Injury, etc: Most younger men with groin pain have an injury, usually to the same structures that hurt when a hernia forms. Sporting activity can cause such pains (eg groin pulls etc) and the term "sports hernia" which some believe is more sports injury than hernia, can be made better by hernia-type procedures. The groin also contains lymph nodes, nerves, veins etc. An ultrasound and physical exam can help. ...Read more
Mild, if any.: The bladder and the groin are in close proximity to one another. Therefore, it is not uncommon for a patient with a hernia to describe discomfort when urinating, especially if their bladder is full; however this is more of an awareness then a pain. Very rarely, a portion of the bladder can enter into the hernia sac. Groin tears rarely cause any urinary symptoms, if ever. ...Read more
Many things.: It could be diverticulitis, bowel obstruction, ovarian torsion, ruptured cyst, pelvic inflammatory disease etc, . The cause of the pain can only be adequately diagnosed only after a thorough evaluation by your doctor. This may include labs and other studies. Once all of the information is in, your doctor can let you know what's going on, and what to do to help you. ...Read more
My boyfriend has a hernia in his groin area. I am concerned because I want to go to nyc this christmas. Would it be safe for him to get in a plane?
Yes: A hernia becomes a problem when it becomes incarcerated, in other words, something becomes trapped in the hernia and cannot squeeze out of the hernia sac. This is usually self evident with pain, vomiting and abdominal pain. As long as the contents of the hernia can be pushed back, i.e. Reduced, then it should not be a problem. Nevertheless, it would behoove him to see a general surgeon to fix. ...Read more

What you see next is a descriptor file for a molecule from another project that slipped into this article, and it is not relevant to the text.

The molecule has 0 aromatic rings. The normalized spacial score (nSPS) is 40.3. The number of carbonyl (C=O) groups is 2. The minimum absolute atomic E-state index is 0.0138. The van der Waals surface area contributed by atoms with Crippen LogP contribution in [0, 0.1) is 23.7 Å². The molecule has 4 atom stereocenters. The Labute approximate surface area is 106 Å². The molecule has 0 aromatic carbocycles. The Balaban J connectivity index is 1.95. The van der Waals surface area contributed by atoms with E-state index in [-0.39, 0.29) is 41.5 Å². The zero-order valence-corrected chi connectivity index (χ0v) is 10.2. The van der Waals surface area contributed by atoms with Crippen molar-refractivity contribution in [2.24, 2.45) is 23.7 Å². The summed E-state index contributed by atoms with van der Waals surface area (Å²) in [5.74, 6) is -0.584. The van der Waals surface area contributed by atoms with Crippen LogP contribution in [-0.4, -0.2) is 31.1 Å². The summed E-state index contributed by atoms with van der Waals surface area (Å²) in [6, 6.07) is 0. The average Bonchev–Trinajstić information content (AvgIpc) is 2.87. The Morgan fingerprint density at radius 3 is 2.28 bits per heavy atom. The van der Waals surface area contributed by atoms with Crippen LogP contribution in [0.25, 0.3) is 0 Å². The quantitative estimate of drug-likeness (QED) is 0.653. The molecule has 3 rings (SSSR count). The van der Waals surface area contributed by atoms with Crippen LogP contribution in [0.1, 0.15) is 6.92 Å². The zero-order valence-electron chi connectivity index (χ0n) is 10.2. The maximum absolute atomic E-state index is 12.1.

Inguinal hernia: See your doctor for treatment options. There are different types, though all are cured surgically. ...Read more
It often does: There is a hole in the muscle layers of the abdominal wall and a sac is coming through it. When you cough, lift or strain, the sac is 'puffed up' by the abdominal pressure, and it puts pressure on the muscles. The muscles can pull apart more from this pressure and give symptoms similar to a muscle strain. The severity will come and go. Best to see a surgeon before more trouble can occur. ...Read more
Bigger: It is either getting bigger or the contents are trapped and swelling. ...Read more
Inguinal Hernia: Inguinal, or groin hernias are very, very common (in men). If the hernia is small and not interfering with your daily activities, it is acceptable to take a "wait-and-see" approach. If not, hernia surgery is advised; this is an outpatient operation that can be performed "open" or via laparoscopy, typically with mesh. I recommend that you see a general surgeon for a formal evaluation. Good luck! ...Read more
Professional exam: See a doctor to check it out. ...Read more
This could be hernia: This very well could be a hernia. At first abdominal contents can push through the weakness or defect and then return spontaneously. However, these contents which may be bowel, omentum, bladder can get stuck (incarcerated) and progress to strangulation where the viscera are damaged because the blood supply is compromised. This is a true emergency requiring surgery. ...Read more
Bulge: Both groin hernias and muscle strains can cause groin pain (although the strain usually hurts more) and may be difficult to distinguish. However, groin strains will not cause a bulge in the groin, whereas hernias do. The bulge tends to protrude with exertion and recede when laying down. If in doubt, I recommend that you see a general surgeon. ...Read more